The Timeline: British currency
Friday 18 February 2011
8th Century: Sterling evolves
Following the lead of Charlemagne, the Anglo-Saxon King Offa of Mercia was responsible for introducing the silver penny. 240 pennies weighed one pound, while a shilling was 12 pennies. The penny swiftly spread throughout the other Anglo-Saxon kingdoms, becoming the standard coin of what was later England. Pennies were initially struck from fine silver. At the time its introduction, one weighed 22.5 "troy grains" of fine silver , the equivalent to about 1.5 g.
12th Century: The rise of credit
During the 12th century, the Crown began using an early version credit in the form of a tally stick. A length of wood would be marked with multiple notches, each one indicating various amounts of tax owed to the crown. At the same time, continental traders were increasingly using "bills of exchange" – pieces of paper symbolising a buyer's promise to make a payment. In England, bills of exchange became an mainstream form of credit during last quarter of the 18th century and a precursor to today's checks and credit cards.
1816: The Gold Standard
In 1663, a new gold coinage was introduced: the guinea. Fixed in weight, the coins value relative to silver fluctuated considerably. The result was a mismatch in the value of gold in Britain and the continent, with silver flowing out of the country and gold flooding in. In 1816, stability returned when the gold standard was officially adopted.
Though Lord Wrottesley had attempted to introduce decimalisation as early as 1824, the UK had long resisted shifting to a system more compatible with their international companions. In 1961 the success of decimalisation in South Africa prompted the Government to set up the a committee looking into the process. Commencing with "D-day" on 15 February 1971 - 40 years ago - the system of pounds, shillings and pence was replaced.
2001: The Euro
In 2001, in the wake of 1992's Maastrich Treaty, the Euro was introduced. From 2002, new notes and coins went into circulation. Since then, debate has raged as to whether the UK should adopt the Euro. Gordon Brown ruled out membership "for the foreseeable future" in 2007 and subsequent troubles in Eurozone states suggest the pound is here to stay for the time being.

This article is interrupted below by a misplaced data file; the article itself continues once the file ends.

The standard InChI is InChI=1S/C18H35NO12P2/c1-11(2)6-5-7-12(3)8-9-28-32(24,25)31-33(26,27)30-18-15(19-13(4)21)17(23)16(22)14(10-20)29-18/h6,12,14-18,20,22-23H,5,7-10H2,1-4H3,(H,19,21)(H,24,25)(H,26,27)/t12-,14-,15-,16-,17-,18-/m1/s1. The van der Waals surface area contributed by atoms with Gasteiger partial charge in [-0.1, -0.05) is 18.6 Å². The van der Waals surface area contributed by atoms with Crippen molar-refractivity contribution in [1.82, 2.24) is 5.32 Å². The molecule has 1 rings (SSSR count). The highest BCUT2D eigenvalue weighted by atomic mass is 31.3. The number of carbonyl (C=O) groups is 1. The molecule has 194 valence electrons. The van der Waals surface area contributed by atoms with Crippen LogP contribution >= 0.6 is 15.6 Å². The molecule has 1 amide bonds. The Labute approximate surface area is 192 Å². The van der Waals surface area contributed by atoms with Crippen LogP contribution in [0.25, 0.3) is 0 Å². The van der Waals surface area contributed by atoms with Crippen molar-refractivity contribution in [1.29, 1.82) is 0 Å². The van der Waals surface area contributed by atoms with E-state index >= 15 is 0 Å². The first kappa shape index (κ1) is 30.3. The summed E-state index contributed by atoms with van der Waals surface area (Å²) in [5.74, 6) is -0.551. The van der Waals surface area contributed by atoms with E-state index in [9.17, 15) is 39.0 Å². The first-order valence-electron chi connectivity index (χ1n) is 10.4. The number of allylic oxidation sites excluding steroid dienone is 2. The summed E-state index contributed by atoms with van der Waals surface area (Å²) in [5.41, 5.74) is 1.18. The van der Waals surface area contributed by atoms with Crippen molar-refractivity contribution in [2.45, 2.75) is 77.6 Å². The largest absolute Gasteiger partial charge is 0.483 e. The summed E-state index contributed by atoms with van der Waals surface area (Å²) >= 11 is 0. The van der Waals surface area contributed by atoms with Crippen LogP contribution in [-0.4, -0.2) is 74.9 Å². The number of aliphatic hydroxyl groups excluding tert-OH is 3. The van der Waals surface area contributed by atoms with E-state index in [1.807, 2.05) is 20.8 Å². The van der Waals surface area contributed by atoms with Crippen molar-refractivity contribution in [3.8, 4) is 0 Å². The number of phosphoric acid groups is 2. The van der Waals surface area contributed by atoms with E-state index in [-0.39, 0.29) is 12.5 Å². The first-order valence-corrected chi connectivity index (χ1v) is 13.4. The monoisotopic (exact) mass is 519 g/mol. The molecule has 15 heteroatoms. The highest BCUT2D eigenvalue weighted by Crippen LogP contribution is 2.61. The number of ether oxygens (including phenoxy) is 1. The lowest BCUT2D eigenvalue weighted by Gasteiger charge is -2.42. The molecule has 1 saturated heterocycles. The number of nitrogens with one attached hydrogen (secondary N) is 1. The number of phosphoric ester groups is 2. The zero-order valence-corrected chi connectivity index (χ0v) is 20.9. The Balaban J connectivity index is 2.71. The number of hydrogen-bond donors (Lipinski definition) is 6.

- 1 Al Pacino on suffering from depression: 'It can last and it's terrifying'
- 2 Half of young women unable to ‘locate vagina’ and 65% find it difficult to say the word
- 3 Saudis risk new Muslim division with proposal to move Mohamed’s tomb
- 4 A teacher speaks out: 'I'm effectively being forced out of a career that I wanted to love'
- 5 Mexican woman becomes world’s 'oldest person' at 127
Perez Hilton apologises for publishing Jennifer Lawrence naked photo leak
Jennifer Lawrence 'nude photo hacker' claims there are hundreds more celebrity images to be published
Victoria Justice on naked photo leak: 'Let me nip this in the bud right now – pun intended'
Saudis risk new Muslim division with proposal to move Mohamed’s tomb
Ariana Grande nude photos leak: Pictures are completely fake, say singer's representatives
Rotherham child sex abuse scandal: Labour Home Office to be probed over what Tony Blair's government knew - and when
What do immigrants really think of Britain? Polish immigrant's Reddit post goes viral
Ashya King: Parents of five-year-old boy refused permission to visit him in hospital and denied bail at Spanish court
With Douglas Carswell joining Ukip, my party has taken another giant step forward
When elitism grips the top of British society to this extent, there is only one answer: abolish private schools
Ashya King: 'Cruel NHS has not given us the treatment we need', says father of five-year-old with brain tumour who fled to Spain
£30000 - £35000 per annum + benefits: Ashdown Group: A highly successful organ...
£35000 - £38000 per annum + benefits: Ashdown Group: A highly successful, glob...
£50 - £70 per day: Randstad Education Chelmsford: Are you a Teaching Assistant...
Negotiable: Randstad Education Plymouth: Randstad Education Ltd are seeking KS...